The organization’s recent “(Re)shaping the Body” exhibit, which closed in November, showcased how fashion was designed to alter the body’s appearance.

Work is in progress on the next exhibit titled “Instrumental Fashion: Attire and Song,” which will feature clothes that represent songs such as “The Lady in Red” by Chris de Burgh, “These Boots Are Made for Walkin’” by Nancy Sinatra, “Cardigan” by Taylor Swift and “Green Green Dress” from the musical “Tick Tick Boom.”

This exhibit will open March 30 and run through Nov. 14. (tncms-asset)f05282f0-c4f8-11ee-8457-67dfb479c898[5](/tncms-asset)

At any given time, Bohleke said she has the next several years of exhibits planned out, allowing time to conserve and stabilize each piece to be included with the display.

”When you’re 150 years old, you need some help before you can go on display,” she said.

Volunteers work to make repairs that will support pieces and allow them to be stretched onto mannequins for the exhibit without being damaged in the process.

”The artifacts have to look good so the museum looks good,” Bohleke said.

Next year’s exhibit will dive into the intersection of dolls and fashion, including a look at Barbie and beyond.

As items rotate through exhibit gallery displays, additional items in the archives’ collection are stored downstairs or loaned out to other museums. (tncms-asset)6fd9e86e-b46f-11ee-83c6-035142a50176[6](/tncms-asset)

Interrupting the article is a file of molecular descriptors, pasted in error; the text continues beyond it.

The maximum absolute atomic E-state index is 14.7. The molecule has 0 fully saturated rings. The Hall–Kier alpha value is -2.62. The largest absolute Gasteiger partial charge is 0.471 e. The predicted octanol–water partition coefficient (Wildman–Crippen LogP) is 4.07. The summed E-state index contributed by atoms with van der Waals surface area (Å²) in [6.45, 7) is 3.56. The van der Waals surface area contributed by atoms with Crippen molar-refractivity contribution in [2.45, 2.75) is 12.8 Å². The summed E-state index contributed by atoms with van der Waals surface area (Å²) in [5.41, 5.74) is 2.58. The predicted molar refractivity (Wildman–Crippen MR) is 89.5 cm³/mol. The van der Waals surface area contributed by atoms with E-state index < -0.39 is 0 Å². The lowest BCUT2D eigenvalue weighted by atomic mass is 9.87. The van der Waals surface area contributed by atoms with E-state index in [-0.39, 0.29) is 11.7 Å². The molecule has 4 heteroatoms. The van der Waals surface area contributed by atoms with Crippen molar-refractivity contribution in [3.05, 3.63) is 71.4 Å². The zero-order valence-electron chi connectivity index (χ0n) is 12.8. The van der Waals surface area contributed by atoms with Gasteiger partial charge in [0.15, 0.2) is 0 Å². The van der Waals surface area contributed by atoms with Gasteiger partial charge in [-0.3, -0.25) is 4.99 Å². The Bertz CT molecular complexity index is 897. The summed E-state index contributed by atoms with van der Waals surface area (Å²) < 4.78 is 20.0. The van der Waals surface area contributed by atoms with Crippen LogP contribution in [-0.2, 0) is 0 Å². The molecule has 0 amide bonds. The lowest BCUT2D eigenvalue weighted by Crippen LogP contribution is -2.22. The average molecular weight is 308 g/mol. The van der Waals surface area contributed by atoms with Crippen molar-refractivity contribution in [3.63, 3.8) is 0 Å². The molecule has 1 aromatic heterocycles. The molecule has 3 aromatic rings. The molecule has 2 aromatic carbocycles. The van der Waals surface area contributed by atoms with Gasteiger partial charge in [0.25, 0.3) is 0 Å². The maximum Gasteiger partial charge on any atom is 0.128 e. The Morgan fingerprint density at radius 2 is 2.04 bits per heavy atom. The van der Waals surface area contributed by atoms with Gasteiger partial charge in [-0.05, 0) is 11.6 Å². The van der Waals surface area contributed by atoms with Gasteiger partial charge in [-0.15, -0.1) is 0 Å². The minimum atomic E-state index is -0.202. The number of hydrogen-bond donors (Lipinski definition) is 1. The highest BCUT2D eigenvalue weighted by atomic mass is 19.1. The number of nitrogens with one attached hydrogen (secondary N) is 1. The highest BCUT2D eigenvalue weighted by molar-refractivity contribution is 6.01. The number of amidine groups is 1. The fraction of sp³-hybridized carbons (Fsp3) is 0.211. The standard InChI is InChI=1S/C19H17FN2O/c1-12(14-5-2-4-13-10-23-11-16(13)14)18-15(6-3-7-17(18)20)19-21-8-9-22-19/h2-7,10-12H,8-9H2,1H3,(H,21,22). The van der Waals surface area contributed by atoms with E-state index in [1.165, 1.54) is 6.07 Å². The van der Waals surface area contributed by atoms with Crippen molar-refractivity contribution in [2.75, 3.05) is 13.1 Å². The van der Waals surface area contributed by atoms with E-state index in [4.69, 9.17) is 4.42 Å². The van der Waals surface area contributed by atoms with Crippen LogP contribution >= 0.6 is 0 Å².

Bohleke said the archives’ collection sets Shippensburg apart from other institutions. The organization’s biggest competitors are at Kent State University in Ohio and Drexel University in Philadelphia, she said.

It also gives students hands-on museum training, and offers experience for students in Shippensburg University’s history, art, communications and marking programs and more, she said.

”Our garments are published in multiple books and articles and we do loans to other museums and all of that raises Shippensburg’s profile too and has made us a destination place … first for students and for visitors,” Bohleke said. “And let’s face it, everybody loves gorgeous clothing.”

She has found visitors tend to gravitate to the older items rather than more recent fashion they might remember.(tncms-asset)079284f6-ba04-11ee-beda-c3bd788ea72f[7](/tncms-asset)

”Clothing contains so much more than the history of what people wore,” Bohleke said. “It’s the history of culture. It’s the history of technology and invention and economic history, the passing of knowledge from one generation to the next if you have something hand knitted, for example. So there are so many aspects that you can study when you study historical dress.”

The archives is open from noon to 4 p.m. Monday through Thursday.

Admission costs $5 for adults, $4 for seniors and non-Shippensburg University students with a valid ID. It is free for Shippensburg students, faculty, staff and children age 12 and under. (tncms-asset)29bfcbfc-c4f8-11ee-969a-836c1453a809[8](/tncms-asset)

Maddie Seiler is a news reporter for The Sentinel and covering Carlisle and Newville. You can contact her at [email protected] and follow her on Twitter at: @SeilerMadalyn